For many years video conferencing meant an expensive appliance from Tandberg , PolyCom, or some other company. The solution was comprised of a large video monitor, one or more cameras and the video conference system itself, which handles the ISDN or IP (over the Internet) connectivity.
These systems have worked great, especially for larger companies. You go into the “video conference room” and speak to your colleagues, job candidate or others and then you’re done.
However, over the past few weeks, I’ve seen a new crop of HD (high definition) “web cams” which are viable replacements for expensive video conference solutions. Video conferencing over the web cameras that we’ve been used to is not clear. In low light, the image does not look good and the experience is not like it is with Jack Bauer on Fox’s 24.
My first taste of high definition video conferencing was using a Tandberg’s Precision HD USB Camera.
You can immediately tell this camera is not your average, $10 web cam. This camera has a bit of weight to it. It’s .5Lb like the size of a travel bottle of Listerine. Not too heavy for your notebook screen but not like the flimsy piece of plastic your current web cam is.
What’s even more special about Tandberg’s $400 camera is that it contains built in technology to make the “HD magic” all within the camera, no external box needed. The video and audio are quite clear.
Earlier this year I was doing a series of webinars for Intuit. With my regular camera, on my notebook, the image was quite dark and needed to be aided by external light. However with the Tandberg camera the image was much, much brighter and you could clearly see every piece of chin stubble and bump on my face. Lovely.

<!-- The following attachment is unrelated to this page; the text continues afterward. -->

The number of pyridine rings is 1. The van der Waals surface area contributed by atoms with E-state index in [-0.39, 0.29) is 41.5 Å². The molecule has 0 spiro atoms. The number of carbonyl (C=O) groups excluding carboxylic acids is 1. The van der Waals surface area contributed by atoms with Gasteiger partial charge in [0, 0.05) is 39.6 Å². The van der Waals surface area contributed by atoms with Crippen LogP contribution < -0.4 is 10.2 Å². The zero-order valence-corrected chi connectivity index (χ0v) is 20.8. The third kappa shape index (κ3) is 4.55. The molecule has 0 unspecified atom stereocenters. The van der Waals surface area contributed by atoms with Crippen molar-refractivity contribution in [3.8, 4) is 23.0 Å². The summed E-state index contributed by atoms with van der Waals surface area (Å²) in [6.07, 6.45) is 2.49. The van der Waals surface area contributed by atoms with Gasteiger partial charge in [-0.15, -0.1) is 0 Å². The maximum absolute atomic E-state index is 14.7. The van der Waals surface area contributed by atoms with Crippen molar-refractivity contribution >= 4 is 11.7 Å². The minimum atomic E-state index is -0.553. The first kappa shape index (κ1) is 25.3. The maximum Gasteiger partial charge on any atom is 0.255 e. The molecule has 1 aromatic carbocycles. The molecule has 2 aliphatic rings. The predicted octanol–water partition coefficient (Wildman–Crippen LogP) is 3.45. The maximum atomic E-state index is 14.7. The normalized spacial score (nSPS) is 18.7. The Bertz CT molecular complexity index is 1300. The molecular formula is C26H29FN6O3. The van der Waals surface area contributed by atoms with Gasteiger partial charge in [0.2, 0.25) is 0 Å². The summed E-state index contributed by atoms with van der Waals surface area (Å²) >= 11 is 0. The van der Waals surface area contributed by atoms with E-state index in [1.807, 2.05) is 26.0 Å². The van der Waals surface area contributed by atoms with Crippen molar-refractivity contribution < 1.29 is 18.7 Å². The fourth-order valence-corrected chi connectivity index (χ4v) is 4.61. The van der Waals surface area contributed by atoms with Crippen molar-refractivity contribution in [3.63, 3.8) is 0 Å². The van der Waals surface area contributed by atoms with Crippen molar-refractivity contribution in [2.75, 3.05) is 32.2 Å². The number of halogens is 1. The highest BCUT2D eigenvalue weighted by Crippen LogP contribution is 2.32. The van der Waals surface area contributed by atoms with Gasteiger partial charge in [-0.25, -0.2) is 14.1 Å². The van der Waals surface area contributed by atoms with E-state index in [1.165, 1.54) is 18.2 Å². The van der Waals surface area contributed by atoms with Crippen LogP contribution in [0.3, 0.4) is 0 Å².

Many of you, whether you travel a lot or are in an office and need to see clients or colleagues, have been using web cams to communicate face to face. I would highly suggest that your next camera is an HD camera.
Dual use? Instead of only using it for video conferences, you could also use it for recording standard video at high def!
Having your own HD equipment means that you won’t have to “borrow” the conference room as you have it in your desk (or in your bag).
Using a personal collaboration system like Skype, you can’t “dial” an IP video conference system.
You’ll have to sign up for a system, such as Tandberg’s Movi which can dial into an H.323 system – the name of the traditional (corporate) video conference system larger companies use.
This means you can be at your computer and still communicate with companies using their traditional video conference systems.
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